Inherent Vice

By Jared Young

Mailed on January 15, 2015

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Dear Thomas Pynchon

Dear Thomas,

What more to expect from a film adapted from one of your novels than to be utterly confused, utterly compelled? Your work sometimes feels like one big practical joke played on the reader - knotted allusions that may or may not connect, may or may not loop back on themselves, may or may not be allusions at all. And one might see Paul Thomas Anderson’s film adaptation of Inherent Vice as a cruel trick perpetrated on the audience. And it might be. But if you’re in on the joke, if you’re willing to laugh at yourself, it’s a satisfying – and sometimes hilarious – experience.

Inherent Vice was your take on the hard-boiled Raymond Chandler mode of detective story. The film version, to greater and lesser degrees, is Anderson’s take on Altman’s The Long Goodbye (which, of course, was based on a Chandler novel). It’s the sort of fantasy drafting that film geeks propose over pints of craft beer. The Los Angeles described in your novel is the same peripheral Los Angeles that Anderson has been plundering for inspiration since Boogie Nights and Magnolia. It’s a drowsy, yellowed, desperate L.A full of drifters, druggies, and losers, far from the mansions of Beverly Hills, the hip night spots, and the movie premieres.

When Inherent Vice was published in 2009, it was greeted with much respect but little enthusiasm. Sam Anderson ripped the novel in New York Magazine, writing that you were “clearly having a postmodern blast warping the building blocks of detective fiction—causation, probability, significance, suspense. But it’s not quite so much fun for the reader. It’s hard to stay invested in a plot in which everything is so casually interconnected.” He implies that there’s nothing at stake in your narrative. Therefore, is there nothing at stake in P.T. Anderson’s interpretation of it? I’ll admit, yes, there’s something static about his cinematic interpretation of Inherent Vice. But while the overarching narrative sometimes feels a bit inert, the individual scenes have their own velocity. As a series of comedy sketches, they are divine. The film is aligned with the approach you’ve taken throughout your career of dismantling the traditional structure of the novel: the parts are the whole and the sum doesn’t matter.

To make whatever sense there is to be made of this, Anderson takes a minor character from the book and makes her your stand-in: Sortilege appears, in the first frames of the film, almost as a ghost, double-exposed over the beachside landscape. As she reappears throughout the film, she communicates exclusively with Doc and is never acknowledged by any other characters onscreen. That enigmatic Pynchonian presence is transferred to her. She has the voice of a precocious little girl playing cool, a pre-teen reading aloud from one of your novels found on her parents bookcase, and her narration provides that aloof, absurdist, self-referential editorializing that your prose is known for.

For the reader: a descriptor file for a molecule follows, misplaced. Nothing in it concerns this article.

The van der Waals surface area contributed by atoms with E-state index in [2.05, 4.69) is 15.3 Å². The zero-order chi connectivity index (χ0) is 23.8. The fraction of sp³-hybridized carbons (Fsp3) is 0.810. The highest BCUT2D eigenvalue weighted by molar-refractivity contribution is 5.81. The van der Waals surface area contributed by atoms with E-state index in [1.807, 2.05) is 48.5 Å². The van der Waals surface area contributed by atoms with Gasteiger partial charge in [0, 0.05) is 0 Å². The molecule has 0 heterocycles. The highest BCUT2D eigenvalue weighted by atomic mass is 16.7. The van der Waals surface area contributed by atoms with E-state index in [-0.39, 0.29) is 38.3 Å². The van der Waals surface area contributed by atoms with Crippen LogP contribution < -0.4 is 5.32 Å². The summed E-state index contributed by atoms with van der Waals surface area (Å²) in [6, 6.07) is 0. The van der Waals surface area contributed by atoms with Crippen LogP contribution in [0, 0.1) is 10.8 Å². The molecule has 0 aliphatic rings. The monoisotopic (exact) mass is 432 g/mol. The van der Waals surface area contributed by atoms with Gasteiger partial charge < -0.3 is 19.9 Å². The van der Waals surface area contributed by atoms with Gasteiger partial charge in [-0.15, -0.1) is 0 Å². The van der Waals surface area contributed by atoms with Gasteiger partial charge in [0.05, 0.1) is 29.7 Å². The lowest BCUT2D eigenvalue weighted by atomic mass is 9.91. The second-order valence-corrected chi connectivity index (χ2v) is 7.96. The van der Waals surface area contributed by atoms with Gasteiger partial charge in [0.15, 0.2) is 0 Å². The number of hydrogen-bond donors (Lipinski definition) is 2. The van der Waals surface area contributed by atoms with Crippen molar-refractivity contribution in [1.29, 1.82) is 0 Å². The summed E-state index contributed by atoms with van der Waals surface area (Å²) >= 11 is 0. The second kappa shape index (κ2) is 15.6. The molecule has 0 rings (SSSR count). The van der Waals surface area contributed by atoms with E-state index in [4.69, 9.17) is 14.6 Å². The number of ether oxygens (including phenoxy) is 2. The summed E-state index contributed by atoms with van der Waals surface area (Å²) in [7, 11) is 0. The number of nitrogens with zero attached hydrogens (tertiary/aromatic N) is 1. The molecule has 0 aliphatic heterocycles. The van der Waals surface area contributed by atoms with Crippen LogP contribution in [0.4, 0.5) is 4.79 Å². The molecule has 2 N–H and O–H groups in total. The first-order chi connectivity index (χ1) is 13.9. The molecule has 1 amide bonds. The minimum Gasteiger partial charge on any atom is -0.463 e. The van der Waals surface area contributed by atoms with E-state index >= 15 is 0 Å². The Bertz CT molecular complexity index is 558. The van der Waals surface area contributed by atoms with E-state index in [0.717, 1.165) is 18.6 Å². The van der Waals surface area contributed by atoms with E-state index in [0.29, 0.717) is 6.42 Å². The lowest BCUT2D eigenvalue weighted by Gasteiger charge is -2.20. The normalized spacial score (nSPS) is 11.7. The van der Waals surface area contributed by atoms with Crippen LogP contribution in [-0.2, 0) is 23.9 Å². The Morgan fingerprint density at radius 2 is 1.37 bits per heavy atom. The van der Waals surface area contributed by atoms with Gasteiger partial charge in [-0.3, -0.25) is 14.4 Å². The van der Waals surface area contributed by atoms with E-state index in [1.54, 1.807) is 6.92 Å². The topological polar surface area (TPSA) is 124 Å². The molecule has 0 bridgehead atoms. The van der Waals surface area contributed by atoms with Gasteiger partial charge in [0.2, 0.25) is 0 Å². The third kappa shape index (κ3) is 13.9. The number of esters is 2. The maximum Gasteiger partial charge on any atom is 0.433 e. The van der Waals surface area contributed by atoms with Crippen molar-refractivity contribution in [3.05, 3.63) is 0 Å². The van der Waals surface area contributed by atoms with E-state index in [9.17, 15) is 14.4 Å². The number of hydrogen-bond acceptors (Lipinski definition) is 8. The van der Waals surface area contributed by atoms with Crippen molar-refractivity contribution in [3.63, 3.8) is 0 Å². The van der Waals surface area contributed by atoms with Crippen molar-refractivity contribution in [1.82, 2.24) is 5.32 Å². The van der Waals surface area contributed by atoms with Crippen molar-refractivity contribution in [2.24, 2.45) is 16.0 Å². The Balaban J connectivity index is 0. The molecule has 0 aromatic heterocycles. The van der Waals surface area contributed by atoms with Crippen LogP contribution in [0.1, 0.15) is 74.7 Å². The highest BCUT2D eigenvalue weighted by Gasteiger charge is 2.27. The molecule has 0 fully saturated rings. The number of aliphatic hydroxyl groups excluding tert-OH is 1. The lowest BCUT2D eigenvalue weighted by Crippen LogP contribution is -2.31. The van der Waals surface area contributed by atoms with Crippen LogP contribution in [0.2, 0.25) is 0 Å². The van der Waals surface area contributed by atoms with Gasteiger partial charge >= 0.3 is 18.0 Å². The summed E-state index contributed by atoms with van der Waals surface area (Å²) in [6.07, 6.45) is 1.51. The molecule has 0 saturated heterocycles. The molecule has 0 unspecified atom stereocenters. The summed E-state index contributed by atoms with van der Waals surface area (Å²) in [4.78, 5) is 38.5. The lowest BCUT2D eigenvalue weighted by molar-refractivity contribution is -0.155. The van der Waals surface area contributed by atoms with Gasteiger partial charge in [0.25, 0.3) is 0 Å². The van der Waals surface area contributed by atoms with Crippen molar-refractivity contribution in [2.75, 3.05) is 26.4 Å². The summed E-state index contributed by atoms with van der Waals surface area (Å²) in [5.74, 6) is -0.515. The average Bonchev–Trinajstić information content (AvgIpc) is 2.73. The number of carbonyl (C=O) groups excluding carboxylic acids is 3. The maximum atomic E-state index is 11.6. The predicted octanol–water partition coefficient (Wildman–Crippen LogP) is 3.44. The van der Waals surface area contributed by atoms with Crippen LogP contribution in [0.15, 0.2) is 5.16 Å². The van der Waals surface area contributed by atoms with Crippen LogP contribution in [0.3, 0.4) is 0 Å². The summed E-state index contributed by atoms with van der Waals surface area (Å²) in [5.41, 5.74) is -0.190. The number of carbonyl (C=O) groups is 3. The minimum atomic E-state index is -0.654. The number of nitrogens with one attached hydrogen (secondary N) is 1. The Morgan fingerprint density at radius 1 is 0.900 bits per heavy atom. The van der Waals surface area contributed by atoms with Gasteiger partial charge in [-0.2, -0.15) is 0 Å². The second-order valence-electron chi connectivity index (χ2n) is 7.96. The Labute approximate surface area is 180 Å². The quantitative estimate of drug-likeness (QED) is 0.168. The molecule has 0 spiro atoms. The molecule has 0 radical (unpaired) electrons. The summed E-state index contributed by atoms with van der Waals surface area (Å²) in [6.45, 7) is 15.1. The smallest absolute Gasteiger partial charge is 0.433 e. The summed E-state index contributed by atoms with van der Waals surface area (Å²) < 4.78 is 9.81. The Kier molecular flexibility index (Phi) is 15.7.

Both yours and Anderson’s reputations are rooted in your technical proficiency (Anderson’s complex tracking shots, your complex plots), and your care with composition. Anderson shot this film in 35mm – just like he did with his last film, The Master – and director of photography Robert Elswit should win some kind of award just for the way he shoots Eric Roberts’ face in the last act of the film. It’s a moment that reinforces that old actor’s adage that the one person on set you want to be friends with is the cinematographer. Roberts has about four minutes of screen time and has never been more compelling. Everything is dark, muddled in shadows. Even when Joaquin Phoenix, as paranoid private dick Larry “Doc” Sportello, is lounging around his sunny beachside pad, his face is overcast, only dimly visible. It’s perpetually evening in this film. Even in the middle of the afternoon.

You also share an infantile sense of humor. The movie, just like the book, is at its heart a comedy. It’s full of spit takes, double-takes, and startled yelps. There are some amazing bits of physical comedy: Josh Brolin sucking on frozen bananas, Martin Short tripping about with his pants around his ankles. But no one is better than Phoenix, who channels Peter Sellers: he’s a stoner Clouseau, tiptoeing through bedrooms, getting knocked over by cops while crossing the street, getting cracked on the head with a blackjack, half-turning, raising a finger as if to ask a question, and collapsing—all in one fluid movement. There’s nothing objectively funny about an angry cop ordering pancakes in Japanese, but I haven’t laughed harder in a theater all year (with one important exception).

Inherent Vice occurs at the nadir of the counterculture the same way Boogie Nights takes place at the death of the porn-on-film era (damn you, Floyd Gondoli!). This perhaps explains the current of melancholy that runs throughout. The good times are ending, flower power proven finite. Katherine Waterson (who plays the dame who kicks the whole thing off, in classic Spillane style) is the vessel for this sadness and fatigue. She’s the real star of the film. In her performance is all the earnestness that your body of work consciously despises, which makes Anderson’s vision of your scummy 70s underworld of cults and conspiracies several degrees more human.

Yeah, none of it matters. Plot threads dangle, important characters disappear, knots remain unknotted. But Anderson gives it all just enough warmth to counteract the coldness of the joke that’s being played. And for that I’m sure you’re grateful.



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